The journey began with a month-long trek across the Brazilian Highlands in which they lost dozens of pack mules and oxen to starvation. They had to cut their provisions in half just to make the journey on the Rio da Duvida – which was thusly named because no one really knew where it began or ended. Ironically, it was Doubt which became their constant companion, which often beckoned Fear to travel with them.
Seven boats, hand made by and bought from local tribesmen, rode the river just inches above the water, which was infested with razor-toothed piranha, which often attacked the crew while in the boats. Mosquitoes brought life-threatening episodes of malaria. Swarms of bees, poisonous snakes and the humid heat of the Amazon Rain Forest all conspired to take their lives, one by one.
Millard writes: “By the time the expedition reached what appeared to be an impassable set of rapids – a series of six waterfalls, the last of which was more than 30 ft. high--Roosevelt was gravely ill, and his men were beaten down by exhaustion, hunger and fear. The only man among them who believed that they could get their dugouts through the rapids was Kermit. Having spent much of the past year building bridges, he was extremely skilled with ropes, a talent that had already saved the expedition countless times as it encountered series after series of rapids.”
Very few people knew that Roosevelt always carried a vial with a lethal dose of morphine. It was small enough to tuck into his leather satchel, or in a book, or tucked in his sock. “Boys,” he said, “I realize some of us are not going to finish this journey. You go on. I will stay here.” Doubt, it seemed, would claim the final victory in the life of this man who had fought off doubt all his life.
Kermit, however, was to have none of doubt. Sure of himself and his abilities, he was able to convince the others of his plan, and they quickly set about putting it into action. That was all that was needed to stay his father's hand. Millard writes, “Roosevelt understood that the best way to ensure Kermit's survival was not to spare him the burden of carrying his father but to give him the chance to do just that. To save his son, Roosevelt realized, he would have to let his son save him.”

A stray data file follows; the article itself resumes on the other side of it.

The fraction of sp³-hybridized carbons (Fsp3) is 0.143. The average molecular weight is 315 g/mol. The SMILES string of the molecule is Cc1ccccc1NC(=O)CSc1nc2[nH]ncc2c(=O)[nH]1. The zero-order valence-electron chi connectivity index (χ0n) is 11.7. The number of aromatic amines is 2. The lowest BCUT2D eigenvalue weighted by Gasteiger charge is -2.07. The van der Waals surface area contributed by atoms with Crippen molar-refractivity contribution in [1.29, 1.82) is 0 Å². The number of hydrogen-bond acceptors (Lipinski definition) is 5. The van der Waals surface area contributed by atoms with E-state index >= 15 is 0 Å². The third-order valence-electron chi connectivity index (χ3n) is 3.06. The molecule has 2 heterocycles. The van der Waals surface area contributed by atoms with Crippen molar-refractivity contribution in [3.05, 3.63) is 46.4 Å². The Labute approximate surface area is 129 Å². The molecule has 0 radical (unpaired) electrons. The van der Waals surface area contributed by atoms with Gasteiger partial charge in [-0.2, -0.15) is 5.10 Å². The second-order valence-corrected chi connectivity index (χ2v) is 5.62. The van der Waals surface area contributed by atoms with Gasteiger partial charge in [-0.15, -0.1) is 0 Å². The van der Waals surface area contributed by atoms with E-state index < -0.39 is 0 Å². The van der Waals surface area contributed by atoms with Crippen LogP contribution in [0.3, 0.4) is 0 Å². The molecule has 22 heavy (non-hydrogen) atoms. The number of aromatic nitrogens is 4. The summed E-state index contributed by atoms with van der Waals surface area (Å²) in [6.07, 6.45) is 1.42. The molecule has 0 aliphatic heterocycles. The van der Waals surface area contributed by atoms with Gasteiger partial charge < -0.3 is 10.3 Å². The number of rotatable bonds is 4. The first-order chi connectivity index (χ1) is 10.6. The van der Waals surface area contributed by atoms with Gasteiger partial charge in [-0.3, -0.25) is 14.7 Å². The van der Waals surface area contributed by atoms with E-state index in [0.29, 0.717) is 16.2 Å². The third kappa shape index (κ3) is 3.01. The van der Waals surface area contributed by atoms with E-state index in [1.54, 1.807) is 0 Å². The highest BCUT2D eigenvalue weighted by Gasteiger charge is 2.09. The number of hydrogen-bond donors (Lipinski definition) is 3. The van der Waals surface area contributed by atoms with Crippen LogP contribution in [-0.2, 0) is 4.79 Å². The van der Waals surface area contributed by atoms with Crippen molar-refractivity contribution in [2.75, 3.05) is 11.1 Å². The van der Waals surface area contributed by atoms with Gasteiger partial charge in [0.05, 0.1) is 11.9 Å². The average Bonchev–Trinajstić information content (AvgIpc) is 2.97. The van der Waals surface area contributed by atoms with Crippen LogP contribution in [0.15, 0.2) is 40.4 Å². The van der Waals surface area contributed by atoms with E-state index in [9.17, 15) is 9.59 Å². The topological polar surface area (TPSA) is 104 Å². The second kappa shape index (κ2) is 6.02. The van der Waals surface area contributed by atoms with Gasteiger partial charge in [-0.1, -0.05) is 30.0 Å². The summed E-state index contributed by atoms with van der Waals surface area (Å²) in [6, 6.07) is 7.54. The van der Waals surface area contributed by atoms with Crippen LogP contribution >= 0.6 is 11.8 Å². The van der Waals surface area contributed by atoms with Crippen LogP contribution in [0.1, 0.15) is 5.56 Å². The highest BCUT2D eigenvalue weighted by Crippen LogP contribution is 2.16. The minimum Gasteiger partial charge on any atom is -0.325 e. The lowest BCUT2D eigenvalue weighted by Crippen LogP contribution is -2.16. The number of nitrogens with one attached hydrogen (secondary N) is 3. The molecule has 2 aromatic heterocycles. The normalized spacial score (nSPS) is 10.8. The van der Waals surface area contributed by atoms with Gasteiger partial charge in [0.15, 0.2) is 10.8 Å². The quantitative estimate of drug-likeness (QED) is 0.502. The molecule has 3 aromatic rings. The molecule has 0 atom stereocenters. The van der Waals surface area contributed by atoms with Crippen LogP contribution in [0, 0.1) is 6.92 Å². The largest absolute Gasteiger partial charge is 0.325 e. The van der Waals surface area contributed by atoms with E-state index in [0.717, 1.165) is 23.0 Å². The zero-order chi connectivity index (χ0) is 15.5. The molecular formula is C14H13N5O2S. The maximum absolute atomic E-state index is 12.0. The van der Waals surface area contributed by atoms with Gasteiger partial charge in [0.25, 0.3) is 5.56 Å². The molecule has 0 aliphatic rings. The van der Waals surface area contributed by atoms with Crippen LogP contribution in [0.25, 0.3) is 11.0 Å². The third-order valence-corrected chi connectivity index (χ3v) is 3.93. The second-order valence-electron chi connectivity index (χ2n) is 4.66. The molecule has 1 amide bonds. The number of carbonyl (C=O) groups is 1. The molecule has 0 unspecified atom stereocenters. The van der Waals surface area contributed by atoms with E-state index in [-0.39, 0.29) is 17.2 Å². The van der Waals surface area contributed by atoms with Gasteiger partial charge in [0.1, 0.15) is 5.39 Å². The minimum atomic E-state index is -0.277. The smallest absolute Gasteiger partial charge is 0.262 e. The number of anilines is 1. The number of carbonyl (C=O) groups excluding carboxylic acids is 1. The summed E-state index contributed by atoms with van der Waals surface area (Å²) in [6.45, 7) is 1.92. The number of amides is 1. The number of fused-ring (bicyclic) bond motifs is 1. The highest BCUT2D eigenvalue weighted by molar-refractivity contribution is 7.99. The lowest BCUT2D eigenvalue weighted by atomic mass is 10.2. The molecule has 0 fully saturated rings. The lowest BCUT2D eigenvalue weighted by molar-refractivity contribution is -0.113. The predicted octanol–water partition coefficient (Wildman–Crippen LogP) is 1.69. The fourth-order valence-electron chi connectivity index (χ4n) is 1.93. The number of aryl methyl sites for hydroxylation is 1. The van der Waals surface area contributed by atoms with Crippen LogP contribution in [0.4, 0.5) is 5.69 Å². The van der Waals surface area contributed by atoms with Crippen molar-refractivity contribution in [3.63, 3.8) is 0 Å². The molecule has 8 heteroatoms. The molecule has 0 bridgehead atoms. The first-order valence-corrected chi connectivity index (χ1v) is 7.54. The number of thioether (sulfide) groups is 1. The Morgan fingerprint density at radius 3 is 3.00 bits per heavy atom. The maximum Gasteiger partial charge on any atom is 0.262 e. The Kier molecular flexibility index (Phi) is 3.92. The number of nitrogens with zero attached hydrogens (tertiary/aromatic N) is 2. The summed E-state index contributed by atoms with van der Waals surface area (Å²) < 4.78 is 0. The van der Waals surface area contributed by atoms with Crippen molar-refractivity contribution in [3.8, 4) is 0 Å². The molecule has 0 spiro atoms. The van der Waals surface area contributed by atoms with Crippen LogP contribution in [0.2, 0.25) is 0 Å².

That is a powerful modern parable of the Prodigals – of the prodigal father lost in doubt and the prodigal son filled with self-confidence and genius – ironically inspired, perhaps, by his father’s doubt. Both experienced a prodigal love for each other – the reckless, wasteful, extravagant love that is willing to take risks. It is a love that neither counts the cost nor demands repayment, but gives. It is a love that understands the mystery that is love, which is enough to inspire the courage to walk through the Highlands of Fear, navigate the River of Doubt, and deliver you to the Land of Redemption.
This is the extravagant, wasteful, reckless love we see in Luke’s gospel – the love of the Prodigal Son who squandered his fortune, but came home to find that same quality in the wealth of his Father’s love for him. It is the same love which God has for us, our prodigal God for God’s prodigal sons and daughters.
We are often foolish with that which God has so abundantly given us. Global warming has left no doubt that we have squandered our inheritance of this good earth. Foolish men begin dissolute wars which take innocent lives. The earth yields abundance for all, and yet some of God’s children live lives of unrelenting poverty, desperate hunger and debilitating disease. And yet, God continues to foolishly pour out abundance into our lives – filled with foolish hope that we might come to see our selfish ways.
Here is the secret I have learned, as a prodigal daughter of a prodigal God. It can be found in the ancient story of a prodigal father and his prodigal sons.It is a secret found deep in the Rain Forest of an adventure learned by a prodigal father and his prodigal son on the River of Doubt. It is this: I believe God’s needs us as much as we need God. Indeed, I think the extravagant gift of the life and death and resurrection of Jesus is evidence of the fact that God needs humankind for the redemption of the world which God created
Millard writes, “To save his son, Roosevelt realized, he would have to let his son save him.” This is the deep mystery of the prodigal nature of God’s love for us. I pray that the prodigal, extravagant, wasteful love of God will not be wasted on God's prodigal daughters and sons, so that, unlike the angry elder son, healing and reconciliation for the world may be found - and celebrated! Amen.